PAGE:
Ohio a hub for prescription monitoring

December 15, 2010

The first interstate electronic exchanges of real patient information should begin shortly in Ohio, at what is expected to become a national hub that will enable information related to prescription drug monitoring to flow across state lines.

The first interstate electronic exchanges of real patient information should begin shortly in Ohio, at what is expected to become a national hub that will enable information related to prescription drug monitoring to flow across state lines.

Thirty-four states have prescription drug monitoring programs [PDMPs], statewide databases for tracking records of dispensed controlled substances and a few other drugs. Ten other states have provisions authorizing the databases, according to the National Alliance for Model State Drug Laws.

Now a program housed at the Ohio Board of Pharmacy and supported by the U.S. Department of Justice is preparing to inaugurate a pilot program that will allow a few prescribers in Ohio to obtain patients’ prescription information from Kentucky and vice versa. It is expected that later the exchange will be opened to all prescribers registered with the program in each state.

“We are hoping to get this rolled out so that by this time next year there will be quite a few states participating,” said Danna Droz, RPh, JD, administrator of the Ohio prescription drug monitoring program. There is already interest from other states, including Indiana and Michigan, she said.

In this current pilot, Droz said, prescribers will be able to submit information requests to their home prescription monitoring program, but they will be able to indicate they want the information from both states. The PDMPs will send electronic messages to each other and then provide the information to the requesting physician, according to Droz.

Participation rate

Currently in Ohio about 20% of prescribers are signed up to use the system. The prescribers include physicians, dentists, nurse practitioners, veterinarians, podiatrists, nurse practitioners, and physician assistants.

Prior to this point, she said, prescribers in Ohio, for example, could register for the other state’s program, but they would have to make individual queries to each state.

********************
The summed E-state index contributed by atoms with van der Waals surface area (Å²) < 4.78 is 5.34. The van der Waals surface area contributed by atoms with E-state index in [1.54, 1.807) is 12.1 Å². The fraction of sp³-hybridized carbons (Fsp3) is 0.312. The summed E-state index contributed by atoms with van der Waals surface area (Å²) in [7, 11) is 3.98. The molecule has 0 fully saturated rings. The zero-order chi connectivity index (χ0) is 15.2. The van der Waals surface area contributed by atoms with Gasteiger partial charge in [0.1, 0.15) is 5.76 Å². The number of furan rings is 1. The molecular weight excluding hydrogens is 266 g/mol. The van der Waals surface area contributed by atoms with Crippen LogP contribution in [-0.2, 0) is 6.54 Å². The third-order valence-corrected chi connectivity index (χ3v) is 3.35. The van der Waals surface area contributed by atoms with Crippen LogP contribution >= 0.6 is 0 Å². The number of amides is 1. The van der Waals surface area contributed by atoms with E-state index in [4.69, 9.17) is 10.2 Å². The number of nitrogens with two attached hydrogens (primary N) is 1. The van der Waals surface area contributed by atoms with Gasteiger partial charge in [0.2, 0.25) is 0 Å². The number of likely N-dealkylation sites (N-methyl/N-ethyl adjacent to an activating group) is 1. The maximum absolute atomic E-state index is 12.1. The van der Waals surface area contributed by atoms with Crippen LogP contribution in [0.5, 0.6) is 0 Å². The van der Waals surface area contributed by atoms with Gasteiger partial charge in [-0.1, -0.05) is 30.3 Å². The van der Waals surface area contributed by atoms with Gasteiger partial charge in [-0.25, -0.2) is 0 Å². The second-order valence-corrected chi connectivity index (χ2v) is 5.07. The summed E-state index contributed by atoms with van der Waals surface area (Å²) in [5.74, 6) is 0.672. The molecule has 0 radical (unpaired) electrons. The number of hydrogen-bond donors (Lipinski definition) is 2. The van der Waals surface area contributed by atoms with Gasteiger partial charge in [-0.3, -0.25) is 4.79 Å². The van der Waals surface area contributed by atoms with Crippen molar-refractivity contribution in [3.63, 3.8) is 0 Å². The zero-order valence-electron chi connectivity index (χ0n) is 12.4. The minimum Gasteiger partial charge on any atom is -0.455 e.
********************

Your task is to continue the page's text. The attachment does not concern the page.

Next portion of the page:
This linkage of the PDMP systems, noted Droz, will not put any further data-entry burden on pharmacists since the information is already gathered from dispensing information.

Asked why states are not just using the Surescripts system to allow prescribers to see this type of prescribing history, Droz said that system has no authority to require pharmacists to send them information. In addition, she said Surescripts officials said they do not retain information and that it is a pass-through system.

“There would have to be a lot of changes for that to happen,” she said.

In other action in the movement toward a national exchange for PDMPs, the U.S. House of Representatives has passed legislation H.R. 5710, which would continue a grant program that helps fund the state PDMPs, but it would also require the states receiving the grants to set timelines for interoperability with adjacent states.

In addition, the Council of State Governments is finishing a suggested “compact” designed for passage by individual state legislatures starting in 2011, to allow sharing of PDMP data across state lines.

Among other things the compact would spell out who has the authority to view prescription data and how it can be used. It also has a section on technology and security.

Crady deGolian, senior policy analyst with CSG’s National Center for Interstate Compacts, said that the compact makes it clear that the disclosing state retains rights to the data and that the data won’t be used for tracking or reporting purposes.

States can use memoranda of understanding to agree to exchange data, as Kentucky and Ohio have done.

However, “our membership, consisting of primarily state legislators, encouraged us to figure out if an interstate compact would provide an appropriate mechanism to begin allowing states to share information on an interstate basis,” deGolian said.